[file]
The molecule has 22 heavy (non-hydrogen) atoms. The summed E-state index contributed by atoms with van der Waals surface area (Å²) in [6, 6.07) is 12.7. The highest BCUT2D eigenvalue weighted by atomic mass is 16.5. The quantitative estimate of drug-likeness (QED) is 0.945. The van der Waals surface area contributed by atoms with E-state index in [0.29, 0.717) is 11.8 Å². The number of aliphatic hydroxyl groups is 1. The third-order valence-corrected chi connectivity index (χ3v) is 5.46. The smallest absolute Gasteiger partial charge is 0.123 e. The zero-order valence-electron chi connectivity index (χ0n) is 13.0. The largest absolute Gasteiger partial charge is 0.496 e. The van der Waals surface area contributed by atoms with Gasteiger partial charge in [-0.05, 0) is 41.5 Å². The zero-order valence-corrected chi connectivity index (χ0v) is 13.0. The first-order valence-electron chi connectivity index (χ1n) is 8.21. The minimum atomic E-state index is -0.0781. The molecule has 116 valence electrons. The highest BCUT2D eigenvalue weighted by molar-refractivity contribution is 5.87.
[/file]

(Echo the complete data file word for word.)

The molecule has 22 heavy (non-hydrogen) atoms. The summed E-state index contributed by atoms with van der Waals surface area (Å²) in [6, 6.07) is 12.7. The highest BCUT2D eigenvalue weighted by atomic mass is 16.5. The quantitative estimate of drug-likeness (QED) is 0.945. The van der Waals surface area contributed by atoms with E-state index in [0.29, 0.717) is 11.8 Å². The number of aliphatic hydroxyl groups is 1. The third-order valence-corrected chi connectivity index (χ3v) is 5.46. The smallest absolute Gasteiger partial charge is 0.123 e. The zero-order valence-electron chi connectivity index (χ0n) is 13.0. The largest absolute Gasteiger partial charge is 0.496 e. The van der Waals surface area contributed by atoms with Gasteiger partial charge in [-0.05, 0) is 41.5 Å². The zero-order valence-corrected chi connectivity index (χ0v) is 13.0. The first-order valence-electron chi connectivity index (χ1n) is 8.21. The minimum atomic E-state index is -0.0781. The molecule has 116 valence electrons. The highest BCUT2D eigenvalue weighted by molar-refractivity contribution is 5.87.